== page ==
Some critics cited the lackluster disaster response as evidence that the government has not yet learned its lesson after the 2013 Typhoon Haiyan tragedy.
So 2014 ended badly for Southeast Asia and the situation appears even more depressing at the start of 2015. Will poor governance hamper the ability of the region to recover? At this point, one can only hope for the best.
Uber Faces More Regulation in Southeast Asia
Written for The Diplomat
Since last year, Uber has been quietly expanding its transport business across Southeast Asia; and while this has been welcomed by many commuters, the company has failed to get the approval of various regulatory agencies.
The common complaint against Uber is that it lacks a franchise to operate as a transport service. Unlike taxi owners, which have to apply and pay for government permits, Uber initially operated without being subjected to these regulations.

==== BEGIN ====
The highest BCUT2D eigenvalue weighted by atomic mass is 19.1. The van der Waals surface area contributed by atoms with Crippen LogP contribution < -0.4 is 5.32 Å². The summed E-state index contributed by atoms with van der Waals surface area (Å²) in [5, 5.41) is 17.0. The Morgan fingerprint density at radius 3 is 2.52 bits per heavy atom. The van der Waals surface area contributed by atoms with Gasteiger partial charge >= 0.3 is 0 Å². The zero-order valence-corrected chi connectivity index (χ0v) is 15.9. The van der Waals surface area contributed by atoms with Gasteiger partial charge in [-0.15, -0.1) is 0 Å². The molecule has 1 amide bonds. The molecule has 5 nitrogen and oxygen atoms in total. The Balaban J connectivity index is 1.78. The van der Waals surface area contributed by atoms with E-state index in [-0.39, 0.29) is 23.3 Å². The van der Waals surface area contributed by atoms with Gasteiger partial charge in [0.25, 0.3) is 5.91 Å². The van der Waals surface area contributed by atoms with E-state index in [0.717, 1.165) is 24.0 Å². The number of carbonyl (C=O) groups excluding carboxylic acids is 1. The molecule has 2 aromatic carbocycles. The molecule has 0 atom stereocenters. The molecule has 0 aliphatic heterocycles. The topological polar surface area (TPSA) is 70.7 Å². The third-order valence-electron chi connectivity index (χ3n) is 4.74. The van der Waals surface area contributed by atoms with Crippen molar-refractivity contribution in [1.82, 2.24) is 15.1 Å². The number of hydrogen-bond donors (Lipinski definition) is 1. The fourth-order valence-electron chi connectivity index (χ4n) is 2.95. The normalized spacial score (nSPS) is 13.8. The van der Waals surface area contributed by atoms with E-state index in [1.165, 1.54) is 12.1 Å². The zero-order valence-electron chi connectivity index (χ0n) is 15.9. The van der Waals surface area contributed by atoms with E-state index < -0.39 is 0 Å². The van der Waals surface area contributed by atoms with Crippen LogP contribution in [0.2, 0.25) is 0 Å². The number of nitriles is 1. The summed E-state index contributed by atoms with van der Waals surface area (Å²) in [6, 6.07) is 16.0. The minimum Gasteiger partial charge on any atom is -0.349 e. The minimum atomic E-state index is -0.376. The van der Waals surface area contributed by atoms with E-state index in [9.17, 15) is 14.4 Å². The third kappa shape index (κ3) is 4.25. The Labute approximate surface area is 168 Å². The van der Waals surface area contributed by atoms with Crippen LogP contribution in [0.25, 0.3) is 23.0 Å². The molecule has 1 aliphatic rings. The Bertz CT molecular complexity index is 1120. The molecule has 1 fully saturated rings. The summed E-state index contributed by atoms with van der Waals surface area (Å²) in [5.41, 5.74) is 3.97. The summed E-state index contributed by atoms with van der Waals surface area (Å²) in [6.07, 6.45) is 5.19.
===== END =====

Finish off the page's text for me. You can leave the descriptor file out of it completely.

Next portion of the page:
Bong Suntay of the Philippine National Taxi Operators Association explained the position of the group with regard to the issue of whether or not to accredit Uber: “What we are asking government is to level the playing field. Taxi and rent-a-car operators own our vehicles and employ so many people like mechanics, cashier and dispatchers, apart from drivers. Our operation is also limited to the number of authorized units and the routes stipulated in our franchise. Our fare is also regulated.”